Quaker Valley students find success at USRowing nationals
TribLIVE Sports Videos
With limited preparation, four Quaker Valley students marked career high points by reaching the finals of the USRowing Youth National Championships at Oak Ridge, Tenn. earlier this month.
Competing for Three Rivers Rowing, junior Dylan Redzanic and senior Tim Lagnese were part of a boat that finished 13th by winning the men's youth 4-plus C final in 6 minutes, 59.71 seconds.
Senior Iris Ferris and junior Callie McGowan placed 16th after competing in the women's youth 2 C final (8:21.32).
With Redzanic in the fourth seat, members of the men's boat were selected shortly before the meet.
“We hadn't raced until this spring,” Lagnese said. “We used different people until we found the right combination.”
Besides Redzanic and Lagnese, the boat included North Hills junior Greg Lewis, Bethel Park senior Adam Davis and Avonworth junior Will Graf.
It was the first year Ferris and McGowan rowed as a pair.
“Iris and I worked hard (in the weeks) after regionals,” McGowan said.
Both boats qualified for the national meet after competing in a regional regatta in Cincinnati last month. Three Rivers Rowing junior coach Rick Brown was impressed by the boats' success.
“They held their own against some big teams,” Brown said.
According to the USRowing website, 369 crews from 153 clubs representing 30 states competed at the championships. Competing for the first time, Redzanic and McGowan had different reactions.
“I had some butterflies,” said McGowan, 17.
“I wasn't nervous,” said Redzanic, 17. “I was excited more than anything.”
Redzanic and McGowan look forward to improving.
“I'd like to make the grand (A) final next year,” Redzanic said.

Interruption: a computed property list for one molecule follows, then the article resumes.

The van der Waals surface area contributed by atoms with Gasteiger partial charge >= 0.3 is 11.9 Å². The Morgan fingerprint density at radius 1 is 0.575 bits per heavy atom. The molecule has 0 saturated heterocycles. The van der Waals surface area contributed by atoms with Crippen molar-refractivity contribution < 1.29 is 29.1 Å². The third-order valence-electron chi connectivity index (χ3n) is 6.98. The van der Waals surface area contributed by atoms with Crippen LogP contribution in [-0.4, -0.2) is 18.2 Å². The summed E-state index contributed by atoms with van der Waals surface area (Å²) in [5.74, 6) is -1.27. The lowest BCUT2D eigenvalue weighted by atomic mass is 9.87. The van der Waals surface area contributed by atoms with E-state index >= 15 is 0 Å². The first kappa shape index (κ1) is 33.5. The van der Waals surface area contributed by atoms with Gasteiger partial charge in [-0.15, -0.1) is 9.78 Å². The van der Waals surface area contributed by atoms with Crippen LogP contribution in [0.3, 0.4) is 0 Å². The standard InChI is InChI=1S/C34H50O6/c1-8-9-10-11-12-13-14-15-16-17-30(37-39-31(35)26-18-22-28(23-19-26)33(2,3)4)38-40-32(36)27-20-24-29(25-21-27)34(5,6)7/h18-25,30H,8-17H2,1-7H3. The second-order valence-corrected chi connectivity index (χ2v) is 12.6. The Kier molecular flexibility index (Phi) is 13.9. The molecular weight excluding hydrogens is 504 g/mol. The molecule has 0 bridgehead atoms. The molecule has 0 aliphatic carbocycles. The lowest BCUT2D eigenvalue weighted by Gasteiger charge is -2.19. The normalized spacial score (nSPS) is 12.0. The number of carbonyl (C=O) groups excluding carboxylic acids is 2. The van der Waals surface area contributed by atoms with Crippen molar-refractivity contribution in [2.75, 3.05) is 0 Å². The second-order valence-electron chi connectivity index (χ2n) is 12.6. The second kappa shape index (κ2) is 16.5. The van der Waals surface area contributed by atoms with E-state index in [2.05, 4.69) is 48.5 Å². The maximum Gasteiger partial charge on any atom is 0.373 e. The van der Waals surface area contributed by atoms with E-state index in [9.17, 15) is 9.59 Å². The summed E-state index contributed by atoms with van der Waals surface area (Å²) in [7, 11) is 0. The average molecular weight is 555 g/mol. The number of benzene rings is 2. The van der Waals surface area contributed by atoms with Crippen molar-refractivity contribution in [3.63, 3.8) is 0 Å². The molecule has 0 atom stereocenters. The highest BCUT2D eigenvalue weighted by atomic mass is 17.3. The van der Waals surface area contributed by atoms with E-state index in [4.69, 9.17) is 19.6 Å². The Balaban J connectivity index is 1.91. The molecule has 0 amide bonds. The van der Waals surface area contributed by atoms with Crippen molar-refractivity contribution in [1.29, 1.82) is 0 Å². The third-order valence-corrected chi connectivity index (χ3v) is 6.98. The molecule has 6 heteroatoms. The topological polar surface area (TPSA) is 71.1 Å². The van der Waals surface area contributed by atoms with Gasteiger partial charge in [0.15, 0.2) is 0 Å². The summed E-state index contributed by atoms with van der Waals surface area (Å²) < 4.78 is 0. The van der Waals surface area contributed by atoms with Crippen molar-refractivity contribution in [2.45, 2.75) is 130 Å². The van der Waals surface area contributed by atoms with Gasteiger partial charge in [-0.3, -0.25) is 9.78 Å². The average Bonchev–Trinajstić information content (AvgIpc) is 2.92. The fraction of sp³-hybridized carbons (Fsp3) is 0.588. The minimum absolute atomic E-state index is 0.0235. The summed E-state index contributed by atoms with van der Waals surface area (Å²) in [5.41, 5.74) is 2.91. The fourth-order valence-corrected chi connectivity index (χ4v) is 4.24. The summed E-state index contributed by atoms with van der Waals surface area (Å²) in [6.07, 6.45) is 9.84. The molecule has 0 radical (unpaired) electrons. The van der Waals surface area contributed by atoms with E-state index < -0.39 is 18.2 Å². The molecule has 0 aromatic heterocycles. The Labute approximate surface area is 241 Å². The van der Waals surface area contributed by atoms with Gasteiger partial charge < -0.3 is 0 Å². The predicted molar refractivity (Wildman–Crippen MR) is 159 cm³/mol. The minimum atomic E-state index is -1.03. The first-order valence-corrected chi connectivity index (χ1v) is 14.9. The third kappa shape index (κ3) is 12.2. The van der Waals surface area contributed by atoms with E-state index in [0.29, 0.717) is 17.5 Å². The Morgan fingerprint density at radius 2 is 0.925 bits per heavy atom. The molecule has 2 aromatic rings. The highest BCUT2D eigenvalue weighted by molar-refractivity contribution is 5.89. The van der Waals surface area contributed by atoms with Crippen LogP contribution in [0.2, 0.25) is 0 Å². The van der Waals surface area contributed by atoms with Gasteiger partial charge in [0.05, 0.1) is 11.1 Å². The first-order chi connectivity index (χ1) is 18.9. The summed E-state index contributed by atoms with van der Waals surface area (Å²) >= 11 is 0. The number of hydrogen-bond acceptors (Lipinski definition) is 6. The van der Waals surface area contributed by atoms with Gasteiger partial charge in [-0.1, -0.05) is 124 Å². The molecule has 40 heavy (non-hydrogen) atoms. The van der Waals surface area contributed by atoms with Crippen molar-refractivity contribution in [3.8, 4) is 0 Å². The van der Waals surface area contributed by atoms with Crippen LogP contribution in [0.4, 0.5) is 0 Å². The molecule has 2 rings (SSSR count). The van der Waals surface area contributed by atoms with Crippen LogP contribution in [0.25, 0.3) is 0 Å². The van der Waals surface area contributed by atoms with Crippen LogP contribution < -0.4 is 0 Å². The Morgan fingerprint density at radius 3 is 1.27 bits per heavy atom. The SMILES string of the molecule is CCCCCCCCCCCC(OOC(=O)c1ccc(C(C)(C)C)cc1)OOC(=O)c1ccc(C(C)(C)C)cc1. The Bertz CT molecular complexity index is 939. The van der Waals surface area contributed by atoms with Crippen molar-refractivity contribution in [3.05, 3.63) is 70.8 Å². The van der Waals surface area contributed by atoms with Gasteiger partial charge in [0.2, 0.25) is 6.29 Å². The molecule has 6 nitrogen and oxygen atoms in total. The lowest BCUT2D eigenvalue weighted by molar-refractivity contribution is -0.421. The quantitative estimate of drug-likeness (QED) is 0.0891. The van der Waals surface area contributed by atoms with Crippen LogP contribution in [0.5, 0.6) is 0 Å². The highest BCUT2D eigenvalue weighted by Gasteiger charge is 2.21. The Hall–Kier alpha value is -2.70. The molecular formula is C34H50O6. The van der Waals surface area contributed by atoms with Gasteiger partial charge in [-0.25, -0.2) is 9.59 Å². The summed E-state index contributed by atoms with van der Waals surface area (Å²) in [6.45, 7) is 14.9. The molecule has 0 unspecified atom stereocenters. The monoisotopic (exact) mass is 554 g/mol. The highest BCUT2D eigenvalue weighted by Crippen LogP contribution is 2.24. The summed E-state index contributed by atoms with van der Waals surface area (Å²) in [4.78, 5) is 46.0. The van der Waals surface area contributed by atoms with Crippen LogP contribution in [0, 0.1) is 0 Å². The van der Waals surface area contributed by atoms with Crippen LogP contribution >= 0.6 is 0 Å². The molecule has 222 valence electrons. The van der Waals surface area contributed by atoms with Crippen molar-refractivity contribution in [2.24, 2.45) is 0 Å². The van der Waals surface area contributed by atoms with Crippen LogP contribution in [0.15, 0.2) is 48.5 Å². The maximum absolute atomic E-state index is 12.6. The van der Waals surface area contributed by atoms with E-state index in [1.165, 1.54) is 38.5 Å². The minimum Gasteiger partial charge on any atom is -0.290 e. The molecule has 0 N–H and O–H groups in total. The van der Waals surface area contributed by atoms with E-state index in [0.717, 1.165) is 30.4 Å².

Lagnese, 18, considered the meet a great way to cap his career.
“It felt good to have qualified for nationals,” Lagnese said. “To have made the final was really exciting.”
Karen Kadilak is a freelance writer.
Show commenting policy
TribLive commenting policy
You are solely responsible for your comments and by using TribLive.com you agree to our Terms of Service.
We moderate comments. Our goal is to provide substantive commentary for a general readership. By screening submissions, we provide a space where readers can share intelligent and informed commentary that enhances the quality of our news and information.
While most comments will be posted if they are on-topic and not abusive, moderating decisions are subjective. We will make them as carefully and consistently as we can. Because of the volume of reader comments, we cannot review individual moderation decisions with readers.
We value thoughtful comments representing a range of views that make their point quickly and politely. We make an effort to protect discussions from repeated comments either by the same reader or different readers.
We follow the same standards for taste as the daily newspaper. A few things we won't tolerate: personal attacks, obscenity, vulgarity, profanity (including expletives and letters followed by dashes), commercial promotion, impersonations, incoherence, proselytizing and SHOUTING. Don't include URLs to Web sites.
We do not edit comments. They are either approved or deleted. We reserve the right to edit a comment that is quoted or excerpted in an article. In this case, we may fix spelling and punctuation.
We welcome strong opinions and criticism of our work, but we don't want comments to become bogged down with discussions of our policies and we will moderate accordingly.
We appreciate it when readers and people quoted in articles or blog posts point out errors of fact or emphasis and will investigate all assertions. But these suggestions should be sent via e-mail. To avoid distracting other readers, we won't publish comments that suggest a correction. Instead, corrections will be made in a blog post or in an article.
- Hit sends Penguins’ Letang to hospital
- NFL coaches weigh in on Polamalu’s legacy
- Computer science students compete for laurels in 36-hour ‘hackathon’ at Pitt
- Mt. Lebanon native, Iraq war hero’s action goes unrewarded
- Downie’s goal, fight spark Penguins to win over Coyotes
- Probiotic bacteria help conquer ‘superbugs’
- Alone at controls, Germanwings co-pilot sought to ‘destroy’ the plane
- Steelers notebook: Team seek ease on West Coast travel
- Pirates pitchers finding success with expanded strike zone
- Penguins minor league notebook: WBS players eager for possible NHL playoff call-up
- Norwin High School health teacher charged with selling heroin